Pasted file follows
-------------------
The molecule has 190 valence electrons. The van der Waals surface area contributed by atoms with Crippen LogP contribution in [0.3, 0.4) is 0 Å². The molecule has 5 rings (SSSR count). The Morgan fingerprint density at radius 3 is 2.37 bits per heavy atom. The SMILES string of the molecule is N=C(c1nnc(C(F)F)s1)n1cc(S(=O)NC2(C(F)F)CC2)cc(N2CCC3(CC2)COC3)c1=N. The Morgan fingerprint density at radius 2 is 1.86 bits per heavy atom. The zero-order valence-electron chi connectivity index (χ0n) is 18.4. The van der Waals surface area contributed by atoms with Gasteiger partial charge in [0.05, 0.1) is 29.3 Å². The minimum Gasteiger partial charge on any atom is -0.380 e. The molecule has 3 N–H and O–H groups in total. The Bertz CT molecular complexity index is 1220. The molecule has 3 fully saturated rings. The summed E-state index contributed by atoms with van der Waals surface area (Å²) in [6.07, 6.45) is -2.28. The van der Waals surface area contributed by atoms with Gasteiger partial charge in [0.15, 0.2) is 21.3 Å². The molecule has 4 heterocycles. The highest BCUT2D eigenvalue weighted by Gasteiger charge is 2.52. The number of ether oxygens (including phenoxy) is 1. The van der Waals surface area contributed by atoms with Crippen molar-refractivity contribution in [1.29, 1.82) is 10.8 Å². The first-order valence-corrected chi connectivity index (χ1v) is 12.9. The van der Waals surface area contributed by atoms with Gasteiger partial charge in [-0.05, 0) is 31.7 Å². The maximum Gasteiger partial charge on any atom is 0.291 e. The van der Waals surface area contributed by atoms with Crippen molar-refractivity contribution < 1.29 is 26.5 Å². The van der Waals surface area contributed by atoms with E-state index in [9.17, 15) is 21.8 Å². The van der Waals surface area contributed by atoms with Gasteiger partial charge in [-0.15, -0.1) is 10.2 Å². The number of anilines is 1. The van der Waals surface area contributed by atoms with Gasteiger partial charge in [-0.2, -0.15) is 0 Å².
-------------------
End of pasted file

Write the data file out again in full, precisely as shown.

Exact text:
The molecule has 190 valence electrons. The van der Waals surface area contributed by atoms with Crippen LogP contribution in [0.3, 0.4) is 0 Å². The molecule has 5 rings (SSSR count). The Morgan fingerprint density at radius 3 is 2.37 bits per heavy atom. The SMILES string of the molecule is N=C(c1nnc(C(F)F)s1)n1cc(S(=O)NC2(C(F)F)CC2)cc(N2CCC3(CC2)COC3)c1=N. The Morgan fingerprint density at radius 2 is 1.86 bits per heavy atom. The zero-order valence-electron chi connectivity index (χ0n) is 18.4. The van der Waals surface area contributed by atoms with Gasteiger partial charge in [0.05, 0.1) is 29.3 Å². The minimum Gasteiger partial charge on any atom is -0.380 e. The molecule has 3 N–H and O–H groups in total. The Bertz CT molecular complexity index is 1220. The molecule has 3 fully saturated rings. The summed E-state index contributed by atoms with van der Waals surface area (Å²) in [6.07, 6.45) is -2.28. The van der Waals surface area contributed by atoms with Gasteiger partial charge in [0.15, 0.2) is 21.3 Å². The molecule has 4 heterocycles. The highest BCUT2D eigenvalue weighted by Gasteiger charge is 2.52. The number of ether oxygens (including phenoxy) is 1. The van der Waals surface area contributed by atoms with Crippen molar-refractivity contribution in [1.29, 1.82) is 10.8 Å². The first-order valence-corrected chi connectivity index (χ1v) is 12.9. The van der Waals surface area contributed by atoms with Gasteiger partial charge in [-0.05, 0) is 31.7 Å². The maximum Gasteiger partial charge on any atom is 0.291 e. The van der Waals surface area contributed by atoms with Crippen molar-refractivity contribution < 1.29 is 26.5 Å². The van der Waals surface area contributed by atoms with E-state index in [9.17, 15) is 21.8 Å². The van der Waals surface area contributed by atoms with Gasteiger partial charge in [-0.15, -0.1) is 10.2 Å². The number of anilines is 1. The van der Waals surface area contributed by atoms with Gasteiger partial charge in [-0.2, -0.15) is 0 Å².